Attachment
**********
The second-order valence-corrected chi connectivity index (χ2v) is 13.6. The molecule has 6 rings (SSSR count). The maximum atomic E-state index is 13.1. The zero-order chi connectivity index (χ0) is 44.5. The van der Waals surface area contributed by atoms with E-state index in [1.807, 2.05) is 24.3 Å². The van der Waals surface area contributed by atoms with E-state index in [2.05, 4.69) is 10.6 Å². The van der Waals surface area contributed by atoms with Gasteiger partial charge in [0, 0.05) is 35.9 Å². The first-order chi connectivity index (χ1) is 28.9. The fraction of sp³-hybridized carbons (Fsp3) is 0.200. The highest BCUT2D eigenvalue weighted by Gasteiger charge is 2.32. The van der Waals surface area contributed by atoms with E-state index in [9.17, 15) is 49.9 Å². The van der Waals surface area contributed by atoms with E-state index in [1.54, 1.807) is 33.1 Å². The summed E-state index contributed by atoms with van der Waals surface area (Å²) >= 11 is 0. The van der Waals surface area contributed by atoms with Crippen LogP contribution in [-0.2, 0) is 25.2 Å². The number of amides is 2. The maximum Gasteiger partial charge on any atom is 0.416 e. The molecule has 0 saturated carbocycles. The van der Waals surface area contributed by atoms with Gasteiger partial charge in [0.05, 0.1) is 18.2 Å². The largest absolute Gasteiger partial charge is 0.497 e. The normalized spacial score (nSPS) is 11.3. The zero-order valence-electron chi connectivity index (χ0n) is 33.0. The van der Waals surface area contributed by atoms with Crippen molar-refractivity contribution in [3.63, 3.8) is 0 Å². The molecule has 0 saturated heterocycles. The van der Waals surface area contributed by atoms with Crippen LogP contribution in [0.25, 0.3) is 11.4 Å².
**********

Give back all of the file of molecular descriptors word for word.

The second-order valence-corrected chi connectivity index (χ2v) is 13.6. The molecule has 6 rings (SSSR count). The maximum atomic E-state index is 13.1. The zero-order chi connectivity index (χ0) is 44.5. The van der Waals surface area contributed by atoms with E-state index in [1.807, 2.05) is 24.3 Å². The van der Waals surface area contributed by atoms with E-state index in [2.05, 4.69) is 10.6 Å². The van der Waals surface area contributed by atoms with Gasteiger partial charge in [0, 0.05) is 35.9 Å². The first-order chi connectivity index (χ1) is 28.9. The fraction of sp³-hybridized carbons (Fsp3) is 0.200. The highest BCUT2D eigenvalue weighted by Gasteiger charge is 2.32. The van der Waals surface area contributed by atoms with E-state index in [9.17, 15) is 49.9 Å². The van der Waals surface area contributed by atoms with E-state index in [1.54, 1.807) is 33.1 Å². The summed E-state index contributed by atoms with van der Waals surface area (Å²) >= 11 is 0. The van der Waals surface area contributed by atoms with Crippen LogP contribution in [-0.2, 0) is 25.2 Å². The number of amides is 2. The maximum Gasteiger partial charge on any atom is 0.416 e. The molecule has 0 saturated carbocycles. The van der Waals surface area contributed by atoms with Gasteiger partial charge in [0.05, 0.1) is 18.2 Å². The largest absolute Gasteiger partial charge is 0.497 e. The normalized spacial score (nSPS) is 11.3. The zero-order valence-electron chi connectivity index (χ0n) is 33.0. The van der Waals surface area contributed by atoms with Crippen molar-refractivity contribution in [3.63, 3.8) is 0 Å². The molecule has 0 saturated heterocycles. The van der Waals surface area contributed by atoms with Crippen LogP contribution in [0.25, 0.3) is 11.4 Å².